In addition, it would have been difficult to explain Japan’s extreme disappointment about India and the Ukraine war. The fact that India again abstained from a February 2023 UNGA vote about a Russian withdrawal from Ukrainian territory only added insult to injury. But to see India’s actions as entirely negative would be disingenuous for Japan. For the war in Ukraine has clarified the Quad’s operational scope. India’s partnership with Russia and refusal to condemn Moscow’s territorial aggression are at odds with the Quad’s emphasis on universal norms. However, India’s actions by no means fatally undermine the Quad. Instead, New Delhi led the charge, perhaps inadvertently, to ensure that the four-member grouping remains focused on – and a tool to deal with – primarily China, not Russia.
For these reasons, and the inherent limitations of the informal Quad, it has been argued that the U.S., Japan, and Australia, must explore other architecture to address warfare scenarios in East Asia, in which Russia siding with China and India maintaining a neutral stance is plausible. With what we term as “Quad Minus” situation in mind, the U.S.-Japan Alliance, the nascent Australia-UK-U.S. (AUKUS) alliance, the Group of Seven (G7), and other relevant partnerships must be considered so as to effectively counter Chinese attacks if and when they come. And this is where Japan-NATO relations come into focus.
At the heart of the issue is whether the security of the North Atlantic and Asia are “inseparable,” as Kishida noted. While the security of the North Atlantic and the Indo-Pacific are linked in several ways, it would be highly inaccurate to say that they are inseparable. There certainly are some shared security challenges and interests, but each region has its own distinct geopolitical dynamics, economic relationships, and strategic priorities.
In the North Atlantic, for example, the primary security concerns revolve around NATO’s defense against potential Russian aggression. In contrast, the Indo-Pacific faces a range of complex security challenges, including territorial disputes, nuclear proliferation, and the rise of China’s military power. In a nutshell, so far, NATO is all about keeping the Russians out and the Americans in. The Indo-Pacific – especially for its architects, the Japanese – is about keeping the Chinese out and the Americans and, to a lesser extent, the Indians in. But NATO is not an answer to Indian intransigence, nor can it take the place of security architecture and minilaterals already in the Pacific. Japan should consider Japan + AUKUS = JAUKUS long before it bets on NATO.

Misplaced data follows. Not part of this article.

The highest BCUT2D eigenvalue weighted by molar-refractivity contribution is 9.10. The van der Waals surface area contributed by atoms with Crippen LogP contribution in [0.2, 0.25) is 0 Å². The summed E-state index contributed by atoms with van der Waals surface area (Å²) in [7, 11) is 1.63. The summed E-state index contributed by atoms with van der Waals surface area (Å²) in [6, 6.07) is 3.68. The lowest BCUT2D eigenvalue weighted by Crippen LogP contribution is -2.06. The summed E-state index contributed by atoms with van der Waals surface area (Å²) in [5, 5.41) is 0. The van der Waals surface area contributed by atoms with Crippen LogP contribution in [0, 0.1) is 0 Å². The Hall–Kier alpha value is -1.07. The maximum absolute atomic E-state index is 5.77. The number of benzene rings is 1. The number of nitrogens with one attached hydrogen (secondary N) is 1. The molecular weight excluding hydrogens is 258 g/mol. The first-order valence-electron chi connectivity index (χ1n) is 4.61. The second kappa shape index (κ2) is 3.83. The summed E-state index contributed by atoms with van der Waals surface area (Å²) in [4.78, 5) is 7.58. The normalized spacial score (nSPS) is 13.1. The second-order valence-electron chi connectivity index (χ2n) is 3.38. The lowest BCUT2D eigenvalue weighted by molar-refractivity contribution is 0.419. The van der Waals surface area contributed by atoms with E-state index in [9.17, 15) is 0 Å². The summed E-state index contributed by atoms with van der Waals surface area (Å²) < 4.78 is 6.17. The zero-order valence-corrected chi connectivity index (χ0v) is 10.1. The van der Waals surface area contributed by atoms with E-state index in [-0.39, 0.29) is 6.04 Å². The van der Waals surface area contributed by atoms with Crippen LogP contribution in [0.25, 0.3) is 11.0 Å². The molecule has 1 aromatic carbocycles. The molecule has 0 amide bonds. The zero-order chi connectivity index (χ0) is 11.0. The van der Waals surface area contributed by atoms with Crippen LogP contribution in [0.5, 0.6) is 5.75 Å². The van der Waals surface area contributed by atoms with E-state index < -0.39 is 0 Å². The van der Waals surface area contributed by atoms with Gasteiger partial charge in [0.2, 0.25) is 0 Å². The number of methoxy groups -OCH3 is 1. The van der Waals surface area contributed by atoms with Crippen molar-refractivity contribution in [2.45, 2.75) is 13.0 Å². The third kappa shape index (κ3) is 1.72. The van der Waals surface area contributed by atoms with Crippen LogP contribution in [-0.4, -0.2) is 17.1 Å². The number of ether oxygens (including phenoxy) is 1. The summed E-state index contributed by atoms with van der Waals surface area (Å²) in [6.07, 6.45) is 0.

Finding Common Ground
Instead, Japan’s cooperation with NATO should be driven by a combination of security concerns, shared values, strategic partnerships, and diplomatic engagement. The military component, the sharpest tip of the spear, is secondary because NATO cannot possibly operate at even close to the same level in the Indo-Pacific as it does on its home turf. And to be fair, there are few in NATO or Japan who are advocating this.
In addition, formal engagement with NATO could potentially strengthen Tokyo’s relationship with the EU since both NATO and the EU have a number of overlapping strategic interests. This could take the form of enhanced political dialogue between Japan and various EU member-states, better economic relations, and (most importantly) strategic influence for Japan in Europe. In essence, it could reinforce the perception in Europe that Japan is a de facto NATO member and a priority partner for the EU separated only by geography.
What is needed (and is in the offing) from Europe is political opprobrium and signaling to China against any aggressive acts. This is the most we can meaningfully hope for. NATO is, after all, composed mostly of European states that have differing views on the Indo-Pacific. They even have different views on Russia in Ukraine. As such, the EU’s Indo-Pacific Strategy and NATO’s increasing alignment with Japan (and South Korea), and Europe’s increasingly hardline stance on China are welcomed developments indeed. Japan-NATO relations involve taking strong stands on security issues after carefully sharing the two region’s unique perspectives and then finding commonalities.